Porn, Propaganda, and the Enlightenment

The Widening Circle: Essays on the Circulation of Literature in Eighteenth-Century Europe

by Robert Darnton, by Bernhard Fabian, by Roy McKeen Wiles, edited by Paul J. Korshin
University of Pennsylvania Press, 204 pp., $15.00

Priest and Parish in Eighteenth-Century France: A Social and Political Study of the Curés in the Diocese of Dauphiné, 1750-1791

by Timothy Tackett
Princeton University Press, 368 pp., $19.50

Lafayette: A Biography

by Peter Buckman
Paddington Press, 288 pp., $10.00

In The Widening Circle, a collection of three essays on the reading public in England, France, and Germany respectively in the eighteenth century, Bernhard Fabian, the author of the essay on Germany, quotes a classification of “habitual readers” that was made in 1799 by the German romantic novelist known as Jean Paul. “In Germany,” Jean Paul said, “there are three publics or publica: (1) the general, almost uneducated and unlearned of the lending libraries; (2) the learned consisting of professors, candidates, students, and reviewers; and (3) the educated, which is composed of men of the world and educated women, of artists and the higher classes educated at least through social intercourse and travel. (There are certainly frequent interrelations between these three publics.)”

Professor Fabian observes that though Jean Paul’s survey was not complete and may seem imprecise by modern standards of scholarship, it “offers a broad and authentic view of the contemporary reading scene.” Its terminology nevertheless sounds odd to modern ears and was evidently not always accepted even by eighteenth-century Germans. The editor of a Hamburg journal, The Patriot, whom Professor Fabian also quotes, identified the general reader not with the people in Jean Paul’s first category but with those in his third. The general reader, this editor said, was someone who was neither learned nor unlearned, and it was for him that The Patriot catered. The editor in consequence felt obliged to ensure that “every contribution [I accept] is neither too badly done nor too elementary to satisfy the learned, nor too esoteric and incomprehensible to appeal to the unlearned, but rather is intelligible to everyone and demands only a proper use of ordinary intelligence.”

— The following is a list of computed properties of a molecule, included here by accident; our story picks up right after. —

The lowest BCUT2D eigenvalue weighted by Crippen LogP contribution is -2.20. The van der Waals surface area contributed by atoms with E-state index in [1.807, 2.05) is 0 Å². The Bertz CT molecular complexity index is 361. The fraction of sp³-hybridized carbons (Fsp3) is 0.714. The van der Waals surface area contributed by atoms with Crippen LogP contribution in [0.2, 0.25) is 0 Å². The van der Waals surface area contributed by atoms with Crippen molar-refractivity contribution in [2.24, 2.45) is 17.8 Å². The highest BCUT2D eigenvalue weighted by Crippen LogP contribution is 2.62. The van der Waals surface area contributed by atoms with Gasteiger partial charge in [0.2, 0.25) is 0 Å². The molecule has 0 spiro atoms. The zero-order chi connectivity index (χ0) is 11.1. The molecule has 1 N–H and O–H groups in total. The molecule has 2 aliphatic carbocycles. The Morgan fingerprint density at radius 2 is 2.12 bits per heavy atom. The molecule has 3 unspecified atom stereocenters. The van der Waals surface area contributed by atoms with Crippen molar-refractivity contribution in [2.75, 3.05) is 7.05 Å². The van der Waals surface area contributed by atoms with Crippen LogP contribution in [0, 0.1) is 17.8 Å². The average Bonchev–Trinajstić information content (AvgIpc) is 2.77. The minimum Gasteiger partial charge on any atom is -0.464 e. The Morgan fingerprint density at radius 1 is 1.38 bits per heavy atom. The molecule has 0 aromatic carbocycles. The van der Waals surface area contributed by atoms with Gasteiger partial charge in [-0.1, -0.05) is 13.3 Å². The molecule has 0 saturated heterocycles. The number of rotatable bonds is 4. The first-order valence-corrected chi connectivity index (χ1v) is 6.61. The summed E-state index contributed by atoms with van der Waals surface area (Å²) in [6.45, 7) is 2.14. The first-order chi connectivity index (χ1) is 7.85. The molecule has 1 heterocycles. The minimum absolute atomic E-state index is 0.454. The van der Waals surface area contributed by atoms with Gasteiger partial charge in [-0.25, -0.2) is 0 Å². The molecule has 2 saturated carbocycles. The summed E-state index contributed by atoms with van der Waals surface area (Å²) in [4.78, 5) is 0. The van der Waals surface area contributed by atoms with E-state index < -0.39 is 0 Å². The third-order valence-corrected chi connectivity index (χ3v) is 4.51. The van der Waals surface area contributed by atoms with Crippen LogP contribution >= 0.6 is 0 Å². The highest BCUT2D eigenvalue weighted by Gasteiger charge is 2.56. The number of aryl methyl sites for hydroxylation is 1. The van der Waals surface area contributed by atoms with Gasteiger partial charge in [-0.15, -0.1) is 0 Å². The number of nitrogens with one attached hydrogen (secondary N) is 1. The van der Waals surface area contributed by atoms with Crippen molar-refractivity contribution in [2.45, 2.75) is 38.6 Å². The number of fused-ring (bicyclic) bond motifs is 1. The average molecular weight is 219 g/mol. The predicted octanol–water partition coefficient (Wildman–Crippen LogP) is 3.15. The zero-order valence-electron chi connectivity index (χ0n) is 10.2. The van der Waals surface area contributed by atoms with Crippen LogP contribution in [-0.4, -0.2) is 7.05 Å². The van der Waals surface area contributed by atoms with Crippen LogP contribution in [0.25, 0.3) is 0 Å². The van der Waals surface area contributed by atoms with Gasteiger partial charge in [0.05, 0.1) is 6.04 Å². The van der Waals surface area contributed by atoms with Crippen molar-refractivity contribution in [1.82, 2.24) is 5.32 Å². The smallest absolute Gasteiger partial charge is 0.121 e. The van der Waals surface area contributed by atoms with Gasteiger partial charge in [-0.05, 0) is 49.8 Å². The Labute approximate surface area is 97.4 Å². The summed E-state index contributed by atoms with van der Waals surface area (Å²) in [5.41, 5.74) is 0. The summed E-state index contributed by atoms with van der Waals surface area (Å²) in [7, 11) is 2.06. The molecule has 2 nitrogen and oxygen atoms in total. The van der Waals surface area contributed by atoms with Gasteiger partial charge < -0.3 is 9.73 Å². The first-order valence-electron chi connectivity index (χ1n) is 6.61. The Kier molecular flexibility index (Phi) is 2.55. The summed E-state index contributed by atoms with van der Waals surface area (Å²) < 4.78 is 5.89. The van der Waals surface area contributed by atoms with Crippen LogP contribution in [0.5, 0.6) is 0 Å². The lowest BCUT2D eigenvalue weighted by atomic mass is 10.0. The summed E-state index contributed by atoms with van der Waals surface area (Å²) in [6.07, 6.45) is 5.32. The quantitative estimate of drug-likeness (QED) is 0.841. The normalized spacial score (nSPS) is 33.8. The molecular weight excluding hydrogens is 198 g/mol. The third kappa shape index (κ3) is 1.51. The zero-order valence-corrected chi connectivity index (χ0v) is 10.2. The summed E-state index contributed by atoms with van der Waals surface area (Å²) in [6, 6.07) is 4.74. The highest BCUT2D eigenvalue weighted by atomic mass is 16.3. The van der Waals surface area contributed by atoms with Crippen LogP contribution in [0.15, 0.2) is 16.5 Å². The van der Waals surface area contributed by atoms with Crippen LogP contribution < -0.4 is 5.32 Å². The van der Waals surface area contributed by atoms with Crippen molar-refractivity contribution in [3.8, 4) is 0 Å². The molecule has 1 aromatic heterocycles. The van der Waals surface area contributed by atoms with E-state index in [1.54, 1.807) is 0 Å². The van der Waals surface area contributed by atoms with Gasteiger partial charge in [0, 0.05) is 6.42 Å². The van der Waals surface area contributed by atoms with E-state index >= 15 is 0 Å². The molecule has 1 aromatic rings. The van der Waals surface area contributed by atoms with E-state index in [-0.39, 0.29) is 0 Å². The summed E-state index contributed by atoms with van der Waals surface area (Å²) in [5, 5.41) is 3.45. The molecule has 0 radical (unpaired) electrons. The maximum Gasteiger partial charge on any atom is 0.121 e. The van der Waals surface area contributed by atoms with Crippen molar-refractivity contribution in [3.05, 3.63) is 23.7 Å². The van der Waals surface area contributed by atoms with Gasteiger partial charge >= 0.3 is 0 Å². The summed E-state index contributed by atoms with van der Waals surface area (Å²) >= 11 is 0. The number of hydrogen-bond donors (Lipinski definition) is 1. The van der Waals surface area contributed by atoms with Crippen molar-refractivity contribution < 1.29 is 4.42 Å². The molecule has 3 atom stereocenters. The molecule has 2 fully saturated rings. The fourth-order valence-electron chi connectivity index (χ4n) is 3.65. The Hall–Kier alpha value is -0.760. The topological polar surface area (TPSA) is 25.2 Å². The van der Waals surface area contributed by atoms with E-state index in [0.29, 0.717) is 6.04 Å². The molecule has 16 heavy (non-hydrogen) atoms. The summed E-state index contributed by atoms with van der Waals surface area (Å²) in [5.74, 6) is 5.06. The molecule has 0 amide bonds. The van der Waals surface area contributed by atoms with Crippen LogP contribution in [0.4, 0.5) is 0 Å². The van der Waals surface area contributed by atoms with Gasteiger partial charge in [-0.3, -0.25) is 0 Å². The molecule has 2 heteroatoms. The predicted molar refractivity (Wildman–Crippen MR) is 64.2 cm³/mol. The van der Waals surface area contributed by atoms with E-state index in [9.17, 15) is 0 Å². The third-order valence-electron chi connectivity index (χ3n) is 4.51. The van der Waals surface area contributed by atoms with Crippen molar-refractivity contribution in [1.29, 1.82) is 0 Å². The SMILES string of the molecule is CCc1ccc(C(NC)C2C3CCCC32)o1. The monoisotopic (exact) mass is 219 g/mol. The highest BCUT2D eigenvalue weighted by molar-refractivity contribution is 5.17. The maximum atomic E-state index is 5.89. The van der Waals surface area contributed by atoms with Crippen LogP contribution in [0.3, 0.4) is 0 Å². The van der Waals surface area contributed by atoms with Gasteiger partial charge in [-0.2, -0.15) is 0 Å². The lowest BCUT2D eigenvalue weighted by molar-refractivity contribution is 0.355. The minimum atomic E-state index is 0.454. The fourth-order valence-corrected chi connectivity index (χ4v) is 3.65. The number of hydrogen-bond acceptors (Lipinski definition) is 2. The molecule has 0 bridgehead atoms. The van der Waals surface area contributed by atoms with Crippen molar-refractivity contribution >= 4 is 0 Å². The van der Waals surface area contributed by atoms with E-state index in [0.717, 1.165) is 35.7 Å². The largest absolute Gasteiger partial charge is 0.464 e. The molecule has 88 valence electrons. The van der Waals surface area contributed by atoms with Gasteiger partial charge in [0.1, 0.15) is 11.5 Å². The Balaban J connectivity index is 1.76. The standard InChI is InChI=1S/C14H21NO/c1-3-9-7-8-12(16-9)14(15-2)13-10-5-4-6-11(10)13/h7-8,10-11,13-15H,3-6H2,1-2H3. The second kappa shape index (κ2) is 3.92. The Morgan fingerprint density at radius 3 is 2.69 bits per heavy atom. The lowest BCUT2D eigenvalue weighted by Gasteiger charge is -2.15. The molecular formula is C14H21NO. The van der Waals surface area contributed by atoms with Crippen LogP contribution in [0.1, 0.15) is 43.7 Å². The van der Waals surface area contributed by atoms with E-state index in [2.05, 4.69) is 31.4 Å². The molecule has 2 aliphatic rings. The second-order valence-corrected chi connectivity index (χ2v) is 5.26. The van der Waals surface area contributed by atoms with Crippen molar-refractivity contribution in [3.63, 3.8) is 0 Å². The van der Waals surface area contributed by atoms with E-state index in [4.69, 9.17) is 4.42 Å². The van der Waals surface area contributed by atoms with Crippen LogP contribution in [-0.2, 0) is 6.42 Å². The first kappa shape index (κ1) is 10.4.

As is plain from Professor Fabian’s essay, it is possible to define the eighteenth-century general reader in various ways. The definition provided by the editor of The Patriot, nevertheless, applied to a class of people which Jean Paul also recognized and whose existence has never been in doubt. These were the people for whom the great philosophers wrote and whose tastes Montesquieu, for example, had in mind when, in his De l’Esprit des lois, he divided his argument into short sections, and used only short sentences, in order that his complicated ideas might be understood as readily as possible.

The philosophes catered to a type of reader who felt he should keep himself au fait with the principal developments in the fields of politics, the arts, philosophy, and the sciences, and whose prototype was Frederick the Great—the patron of the philosophes and their hero for much of his life, although admittedly toward the end of it Diderot, d’Alembert, Rousseau, and others concluded that his government was a despotism and he himself a tyrant who did not deserve to be called enlightened. D’Alembert, a distinguished mathematician, also came to feel exasperated—after three months of the royal company in Potsdam without other intellectual companionship—because, as Frederick himself admitted, “I am only what the Italians call a …

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